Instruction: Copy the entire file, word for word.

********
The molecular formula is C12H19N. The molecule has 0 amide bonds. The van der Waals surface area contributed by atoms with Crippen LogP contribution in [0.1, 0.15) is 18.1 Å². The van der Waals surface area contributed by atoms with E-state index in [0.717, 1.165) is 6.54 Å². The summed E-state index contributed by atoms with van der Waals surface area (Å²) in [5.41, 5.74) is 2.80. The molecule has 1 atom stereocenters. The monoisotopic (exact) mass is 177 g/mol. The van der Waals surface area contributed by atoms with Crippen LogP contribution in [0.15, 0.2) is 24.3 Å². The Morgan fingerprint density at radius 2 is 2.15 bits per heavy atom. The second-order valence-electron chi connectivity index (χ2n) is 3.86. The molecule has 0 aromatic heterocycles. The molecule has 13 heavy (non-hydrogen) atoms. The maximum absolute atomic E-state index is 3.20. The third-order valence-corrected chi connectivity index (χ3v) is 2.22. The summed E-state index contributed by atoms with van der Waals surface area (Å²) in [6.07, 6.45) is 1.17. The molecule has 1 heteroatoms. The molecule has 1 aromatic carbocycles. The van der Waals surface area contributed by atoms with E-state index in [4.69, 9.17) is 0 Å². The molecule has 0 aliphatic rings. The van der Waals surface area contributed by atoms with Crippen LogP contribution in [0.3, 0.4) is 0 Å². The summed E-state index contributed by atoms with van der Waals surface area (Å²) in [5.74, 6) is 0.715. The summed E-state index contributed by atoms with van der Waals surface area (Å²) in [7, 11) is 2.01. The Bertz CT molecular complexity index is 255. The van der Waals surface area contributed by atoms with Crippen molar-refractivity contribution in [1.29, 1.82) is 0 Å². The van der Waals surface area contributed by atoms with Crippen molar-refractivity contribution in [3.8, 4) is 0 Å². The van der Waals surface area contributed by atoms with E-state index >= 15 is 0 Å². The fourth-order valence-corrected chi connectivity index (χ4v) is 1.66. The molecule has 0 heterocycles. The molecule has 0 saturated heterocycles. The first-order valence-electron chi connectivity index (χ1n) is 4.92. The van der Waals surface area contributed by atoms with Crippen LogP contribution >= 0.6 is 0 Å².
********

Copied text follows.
The molecular formula is C12H19N. The molecule has 0 amide bonds. The van der Waals surface area contributed by atoms with Crippen LogP contribution in [0.1, 0.15) is 18.1 Å². The van der Waals surface area contributed by atoms with E-state index in [0.717, 1.165) is 6.54 Å². The summed E-state index contributed by atoms with van der Waals surface area (Å²) in [5.41, 5.74) is 2.80. The molecule has 1 atom stereocenters. The monoisotopic (exact) mass is 177 g/mol. The van der Waals surface area contributed by atoms with Crippen LogP contribution in [0.15, 0.2) is 24.3 Å². The Morgan fingerprint density at radius 2 is 2.15 bits per heavy atom. The second-order valence-electron chi connectivity index (χ2n) is 3.86. The molecule has 0 aromatic heterocycles. The molecule has 13 heavy (non-hydrogen) atoms. The maximum absolute atomic E-state index is 3.20. The third-order valence-corrected chi connectivity index (χ3v) is 2.22. The summed E-state index contributed by atoms with van der Waals surface area (Å²) in [6.07, 6.45) is 1.17. The molecule has 1 heteroatoms. The molecule has 1 aromatic carbocycles. The van der Waals surface area contributed by atoms with E-state index in [4.69, 9.17) is 0 Å². The molecule has 0 aliphatic rings. The van der Waals surface area contributed by atoms with Crippen LogP contribution in [0.3, 0.4) is 0 Å². The summed E-state index contributed by atoms with van der Waals surface area (Å²) in [5.74, 6) is 0.715. The summed E-state index contributed by atoms with van der Waals surface area (Å²) in [7, 11) is 2.01. The Bertz CT molecular complexity index is 255. The van der Waals surface area contributed by atoms with Crippen molar-refractivity contribution in [1.29, 1.82) is 0 Å². The van der Waals surface area contributed by atoms with Crippen molar-refractivity contribution in [3.8, 4) is 0 Å². The van der Waals surface area contributed by atoms with E-state index >= 15 is 0 Å². The fourth-order valence-corrected chi connectivity index (χ4v) is 1.66. The molecule has 0 heterocycles. The molecule has 0 saturated heterocycles. The first-order valence-electron chi connectivity index (χ1n) is 4.92. The van der Waals surface area contributed by atoms with Crippen LogP contribution >= 0.6 is 0 Å².